Thoughts on 451

Anyone who knows me well will tell you that I like to read. A lot. I have a sneaking suspicion my good friend Josh and I could talk about books for hours without realizing everyone else has gone home. My wife and I surround ourselves and our children with books, and we’re fiercely proud of the fact that our six year-old is reading “The Lion, the Witch and the Wardrobe”.

To that end, I recently reread Bradbury’s “Fahrenheit 451”. (If you haven’t read it, READ IT.)

I read it for the first time as a young man, but if the story had any impact on me at the time it has long been forgotten. This time through, it resonated deeper than I expected.

Usually on Medium I post a short fiction story, which is what I would much rather be doing. But F451 described a shadow of the world we currently live in, and struck a chord that we as a culture are continuously moving closer to the world Bradbury created.

No, books aren’t illegal and we don’t burn them (at least not in the way Bradbury describes), but I found it shocking that according to the Literacy Project Foundation, 50% of Americans can’t read above an 8th grade level.

And what further proof do we need that we are living in a world similar to the one that the author imagined than the following quote:

“If you don’t want a man unhappy politically, don’t give him two sides to a question to worry him; give him one. Better yet, give him none. Let him forget there is such a thing as war. If the government is inefficient, top-heavy, and tax-mad, better it be all those than that people worry over it. Give the people contests they win by remembering the words to more popular songs or the names of state capitals or how much corn Iowa grew last year. Cram them full of non-combustible data, chock them so full of ‘facts’ they feel stuffed, but absolutely ‘brilliant’ with information. Then they’ll feel they’re thinking, they’ll get a sense of motion without moving. And they’ll be happy because facts of that sort don’t change. Don’t give them any slippery stuff like philosophy or sociology to tie things up with. That way lies melancholy”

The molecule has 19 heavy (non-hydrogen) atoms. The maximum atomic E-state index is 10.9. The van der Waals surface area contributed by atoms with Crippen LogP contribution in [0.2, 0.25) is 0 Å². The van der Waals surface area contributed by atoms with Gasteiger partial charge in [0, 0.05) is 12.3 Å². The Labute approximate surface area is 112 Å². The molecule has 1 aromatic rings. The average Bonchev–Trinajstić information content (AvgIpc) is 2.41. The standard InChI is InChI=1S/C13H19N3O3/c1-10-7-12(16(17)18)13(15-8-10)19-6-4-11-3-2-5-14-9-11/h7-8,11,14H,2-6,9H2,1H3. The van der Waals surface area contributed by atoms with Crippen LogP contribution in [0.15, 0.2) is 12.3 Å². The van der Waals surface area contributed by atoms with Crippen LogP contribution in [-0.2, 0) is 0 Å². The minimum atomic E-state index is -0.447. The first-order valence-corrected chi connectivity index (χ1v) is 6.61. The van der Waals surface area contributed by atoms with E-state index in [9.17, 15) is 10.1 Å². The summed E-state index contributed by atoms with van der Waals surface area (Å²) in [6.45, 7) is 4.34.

Sound familiar? Now more than ever we are bombarded with pointless facts, meaningless information and superfluous data. We consume reality TV, accept information at face value, put ourselves in a bubble, and swallow it all without question, hook, line and sinker. Am I an exception? Hardly. I binge watch episodes, watch baseball constantly, and turn to gaming as a way to unwind (although I really do despise reality TV).

Perhaps I’m preaching to the choir, but books and reading, in my opinion, are two of the greatest resources we have. Reading paves the way for knowledge and creativity. Knowledge can lift us from the depths of poverty to the heights of wealth. Creativity makes the impossible possible.

Yet we are content to wallow in mediocrity and go about our shallow and vapid lives, accepting the reality around us instead of demanding more from it.

I’m not one to wax poetic and I’m not loquacious by nature. That’s probably why I prefer to write. I’m not saying anything that hasn’t already been said, but I can’t help but wonder, who are we really and how do we want to be?

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